Noi6 means "the 6 of us" in Romanian.

We are five, you are the sixth one.

We thank you for joining us in our trip around the world...

Sunday, October 23, 2011


 Kon nichi wa!

In the last few days we visited Kyoto on foot, visiting temples and shrines.


We also walked through the Imperial Palace Garden. There are so many things that are different from what we know.

The bus is, like most cars here, very low and narrow. The driver first opens the front door for the passengers to pay and get out. Then he opens the back door for people to get in. The bus station has electronic information to let you know when your bus is coming.

The big streets have sidewalks, the little ones only have a markup. The crossings have sonar signals, initially very annoying, but then we got used to it and came to rely on it. We saw a couple of diagonal crossings.

Most of the times people won't cross the street on red, even when the street is empty. To get out of the parking building they have a light and sound signal and one or two people with little flags to stop the pedestrian traffic. The paid parking has a system of blocking the back wheel, like a raised plate.

In front of the different buildings you can see some plates in the side-walk. You can un-screw and raise them to delimit a space or block the traffic.

There are many bicycles. On the sidewalk there is a special line for them, but they are allowed to go on the pedestrian side too! On the bicycles you can see baskets, seats for children or infants(some have both, with rain covers and all)

Parking for bicycles is on two levels, like for the cars. They have a system of blocking the back wheel like a ring, that is controled with a key. When we rented the bicycles in Himeji I found out that they have an escalator just for them, so you don't have to push them up-hill.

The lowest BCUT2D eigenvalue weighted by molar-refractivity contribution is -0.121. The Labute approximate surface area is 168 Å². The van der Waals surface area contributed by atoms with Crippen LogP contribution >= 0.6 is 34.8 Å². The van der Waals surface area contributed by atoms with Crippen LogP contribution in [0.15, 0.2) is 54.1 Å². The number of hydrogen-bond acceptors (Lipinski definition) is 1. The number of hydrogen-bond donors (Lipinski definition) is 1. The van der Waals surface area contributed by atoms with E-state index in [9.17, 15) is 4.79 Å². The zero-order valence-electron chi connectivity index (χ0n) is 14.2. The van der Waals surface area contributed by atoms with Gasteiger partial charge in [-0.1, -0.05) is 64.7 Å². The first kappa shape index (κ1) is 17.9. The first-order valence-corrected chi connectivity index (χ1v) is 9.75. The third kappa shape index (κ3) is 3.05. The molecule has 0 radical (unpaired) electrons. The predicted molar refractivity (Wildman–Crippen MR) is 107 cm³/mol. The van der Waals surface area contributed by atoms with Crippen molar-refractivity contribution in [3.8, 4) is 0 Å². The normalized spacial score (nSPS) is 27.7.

There are people of all ages at all the times on streets. I've seen a crowd only at at the one-day, sell-everything market and at the temples. They wear west style clothes or kimonos. The young ones look like they climbed out of a manga page.

The houses have their typical aspect even when they are modernized. Every space and nook is used with efficiency, a little garden in 5 square inches. Every house has on the sidewalk one or two red buckets with water in case of fire. In between houses there are restaurants  and little stores.

The food: we tasted different things that were offered: pickled vegetables, sweets. We tried ramen, udon(very thick spagetti, different consistency) soba (like angel hair spaghetti that you dunk in the sauce) donuts with meat. From the travel guides I understood that there are some places where they have a line outside, the food is that good, but we didn't come across them, or maybe it was the wrong hour. We haven't tried sushi and sashimi yet.

The restrooms are either very simple or very beautiful. At one of the temples we saw a toillet with a seat with sounds and washing, but I liked best the sink with water, soap and dryer in the same bowl.

To be continued in a future post.

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